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Understanding Government Disability Benefits in Canada

Our ability to earn an income is – in many cases – our biggest asset. Yet many Canadians rely on government benefits to provide income replacement if they are unable to work due to an illness or injury. In this article we outline the three main sources of government benefits.

To protect your most valuable asset, it’s important to understand the limitations of government income replacement. For most people, group coverage and individual disability insurance would be critical to safeguarding financial security and lifestyle.


Canada offers three main disability benefit programs: Canada Pension Plan (CPP) Disability Benefit, Employment Insurance (EI) Sickness Benefits, and Workers' Compensation. Each program has its own eligibility criteria and provides different types of support.


Canada Pension Plan (CPP) Disability Benefit

The CPP Disability Benefit is a monthly payment for individuals who have made sufficient contributions to the CPP and are unable to work due to a severe and prolonged disability. To qualify, you must:

  • Be under 65 years old

  • Have contributed enough to the CPP

  • Have a mental or physical disability that regularly prevents you from doing any substantially gainful work

  • Have a disability that is long-term and of indefinite duration, or likely to result in death

As of 2024, the maximum monthly payment for the CPP Disability Benefit is $1,606.78. The actual amount you receive depends on how much you contributed to the CPP while working. There is also a Post-Retirement Disability Benefit available for those who are already receiving a CPP retirement pension.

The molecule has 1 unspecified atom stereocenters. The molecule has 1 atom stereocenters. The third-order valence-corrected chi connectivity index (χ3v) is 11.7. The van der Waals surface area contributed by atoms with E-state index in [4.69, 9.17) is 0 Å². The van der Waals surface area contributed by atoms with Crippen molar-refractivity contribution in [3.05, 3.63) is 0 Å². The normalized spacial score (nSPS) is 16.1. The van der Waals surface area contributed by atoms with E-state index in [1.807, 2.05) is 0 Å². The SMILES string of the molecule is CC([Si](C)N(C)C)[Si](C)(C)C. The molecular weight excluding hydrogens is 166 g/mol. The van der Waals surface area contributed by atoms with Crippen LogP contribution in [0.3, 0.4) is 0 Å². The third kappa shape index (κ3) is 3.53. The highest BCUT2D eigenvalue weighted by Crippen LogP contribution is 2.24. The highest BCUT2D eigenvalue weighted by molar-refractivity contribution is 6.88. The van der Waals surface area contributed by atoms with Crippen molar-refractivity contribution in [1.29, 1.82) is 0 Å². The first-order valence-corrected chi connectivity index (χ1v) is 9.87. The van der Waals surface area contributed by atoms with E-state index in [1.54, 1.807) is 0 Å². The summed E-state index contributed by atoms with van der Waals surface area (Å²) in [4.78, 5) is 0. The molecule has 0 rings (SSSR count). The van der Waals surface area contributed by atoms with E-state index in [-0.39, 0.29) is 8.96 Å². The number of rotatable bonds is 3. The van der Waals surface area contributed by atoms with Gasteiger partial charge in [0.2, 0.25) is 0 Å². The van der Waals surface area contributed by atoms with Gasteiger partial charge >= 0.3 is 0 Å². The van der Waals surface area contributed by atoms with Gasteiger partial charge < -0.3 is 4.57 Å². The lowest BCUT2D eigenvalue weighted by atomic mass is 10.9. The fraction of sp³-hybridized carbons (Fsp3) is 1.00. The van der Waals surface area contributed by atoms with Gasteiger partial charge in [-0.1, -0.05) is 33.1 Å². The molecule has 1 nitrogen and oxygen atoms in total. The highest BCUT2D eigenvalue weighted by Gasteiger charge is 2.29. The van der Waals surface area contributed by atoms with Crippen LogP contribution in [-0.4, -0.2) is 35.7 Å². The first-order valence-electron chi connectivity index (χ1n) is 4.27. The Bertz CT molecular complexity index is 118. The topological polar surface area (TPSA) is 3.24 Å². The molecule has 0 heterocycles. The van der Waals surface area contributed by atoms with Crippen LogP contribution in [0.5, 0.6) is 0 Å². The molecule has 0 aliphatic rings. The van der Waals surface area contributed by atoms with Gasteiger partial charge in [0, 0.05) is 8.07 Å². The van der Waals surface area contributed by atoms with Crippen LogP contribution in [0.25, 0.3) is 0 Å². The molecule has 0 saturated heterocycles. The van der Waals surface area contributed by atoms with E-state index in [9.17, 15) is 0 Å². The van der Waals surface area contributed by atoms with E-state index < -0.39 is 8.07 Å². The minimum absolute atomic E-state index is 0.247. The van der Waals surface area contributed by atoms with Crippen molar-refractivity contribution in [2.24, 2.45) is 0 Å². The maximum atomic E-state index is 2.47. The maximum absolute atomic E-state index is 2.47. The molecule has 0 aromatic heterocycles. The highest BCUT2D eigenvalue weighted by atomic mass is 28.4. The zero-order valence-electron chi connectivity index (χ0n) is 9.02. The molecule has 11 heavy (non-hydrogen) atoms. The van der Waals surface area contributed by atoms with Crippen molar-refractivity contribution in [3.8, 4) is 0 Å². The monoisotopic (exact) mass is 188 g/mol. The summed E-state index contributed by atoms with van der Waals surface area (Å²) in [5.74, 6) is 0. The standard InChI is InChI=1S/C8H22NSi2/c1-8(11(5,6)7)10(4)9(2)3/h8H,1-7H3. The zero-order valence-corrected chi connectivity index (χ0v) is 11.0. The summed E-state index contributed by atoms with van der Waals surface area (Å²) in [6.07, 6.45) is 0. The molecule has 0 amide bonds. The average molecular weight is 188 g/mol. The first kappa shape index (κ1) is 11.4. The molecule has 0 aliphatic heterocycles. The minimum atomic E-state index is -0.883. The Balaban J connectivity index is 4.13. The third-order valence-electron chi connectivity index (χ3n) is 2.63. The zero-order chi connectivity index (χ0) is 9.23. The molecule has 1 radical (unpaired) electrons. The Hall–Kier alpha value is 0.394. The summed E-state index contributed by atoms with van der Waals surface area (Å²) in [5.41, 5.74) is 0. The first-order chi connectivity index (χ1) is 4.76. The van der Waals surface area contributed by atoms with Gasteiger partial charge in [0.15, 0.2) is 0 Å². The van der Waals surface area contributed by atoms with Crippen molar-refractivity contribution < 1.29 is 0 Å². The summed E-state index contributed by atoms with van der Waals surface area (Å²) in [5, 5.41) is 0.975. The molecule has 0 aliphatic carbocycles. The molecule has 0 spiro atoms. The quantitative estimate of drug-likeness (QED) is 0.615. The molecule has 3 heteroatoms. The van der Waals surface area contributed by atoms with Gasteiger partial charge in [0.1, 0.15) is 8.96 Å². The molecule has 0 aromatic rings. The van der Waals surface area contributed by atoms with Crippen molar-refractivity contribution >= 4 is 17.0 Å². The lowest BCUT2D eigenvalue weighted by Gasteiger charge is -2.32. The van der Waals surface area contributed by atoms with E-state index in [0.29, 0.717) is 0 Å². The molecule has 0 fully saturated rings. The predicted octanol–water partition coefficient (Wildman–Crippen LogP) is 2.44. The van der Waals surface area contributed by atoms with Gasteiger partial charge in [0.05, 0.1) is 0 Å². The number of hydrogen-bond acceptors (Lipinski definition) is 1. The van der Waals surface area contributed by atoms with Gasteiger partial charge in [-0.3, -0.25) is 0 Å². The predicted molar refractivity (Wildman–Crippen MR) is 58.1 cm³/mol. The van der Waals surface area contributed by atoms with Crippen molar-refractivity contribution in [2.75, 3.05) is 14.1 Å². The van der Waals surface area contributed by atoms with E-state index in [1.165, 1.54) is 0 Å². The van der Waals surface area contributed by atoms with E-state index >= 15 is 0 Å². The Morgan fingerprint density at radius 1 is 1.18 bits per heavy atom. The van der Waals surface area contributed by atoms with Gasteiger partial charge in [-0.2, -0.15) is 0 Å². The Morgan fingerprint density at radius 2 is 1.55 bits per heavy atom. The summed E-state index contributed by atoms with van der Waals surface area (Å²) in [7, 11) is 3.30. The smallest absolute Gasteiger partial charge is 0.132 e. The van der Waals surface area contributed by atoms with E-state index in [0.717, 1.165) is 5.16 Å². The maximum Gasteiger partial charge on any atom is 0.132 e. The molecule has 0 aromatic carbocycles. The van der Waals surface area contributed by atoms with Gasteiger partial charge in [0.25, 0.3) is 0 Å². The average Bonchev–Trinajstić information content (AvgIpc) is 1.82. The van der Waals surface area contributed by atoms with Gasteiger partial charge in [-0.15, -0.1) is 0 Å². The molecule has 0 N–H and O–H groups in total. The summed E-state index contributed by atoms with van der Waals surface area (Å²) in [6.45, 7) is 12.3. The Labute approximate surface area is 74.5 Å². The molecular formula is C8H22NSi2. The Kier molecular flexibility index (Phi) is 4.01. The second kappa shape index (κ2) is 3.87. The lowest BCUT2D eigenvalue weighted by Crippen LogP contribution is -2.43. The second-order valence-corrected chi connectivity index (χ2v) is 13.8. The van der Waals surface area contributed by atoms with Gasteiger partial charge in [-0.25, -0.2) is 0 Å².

Employment Insurance (EI) Sickness Benefits

EI Sickness Benefits provide temporary financial assistance to employees who are unable to work due to illness, injury, or quarantine. This program offers:

  • Up to 15 weeks of financial assistance

  • 55% of your average insurable weekly earnings, up to a maximum amount

To be eligible, you must have accumulated 600 insured hours of work in the 52 weeks before the start of your claim or since your last claim, whichever is shorter. Benefits received are taxable.


Workers' Compensation

Workers' Compensation is a provincial/territorial program that provides benefits to employees who are injured or become ill due to their job. The specific benefits and eligibility criteria vary by province, but generally include:

  • Wage-loss benefits

  • Medical treatment coverage

  • Rehabilitation services

  • Permanent disability benefits, if applicable

To qualify, the injury or illness must be work-related, and you must report it to your employer and the workers' compensation board in your province.



  1. Eligibility: CPP Disability requires long-term, severe disability and CPP contributions. EI Sickness is for short-term illnesses and requires recent employment. Workers' Compensation is specifically for work-related injuries or illnesses.

  2. Duration: CPP Disability can continue until age 65, EI Sickness is limited to 15 weeks, and Workers' Compensation duration varies based on the specific case.

  3. Amount: CPP Disability and Workers' Compensation generally provide higher benefits than EI Sickness.

  4. Application process: Each program has its own application process and required documentation. For CPP Disability, a medical report from a healthcare professional is crucial.

  5. Interaction between benefits: Receiving one type of benefit may affect your eligibility or payment amount for others. It's important to check with each program about potential impacts.

Taking stock of what sources of income would be available to you in the event of an unexpected illness or injury. Contact us today to discuss.


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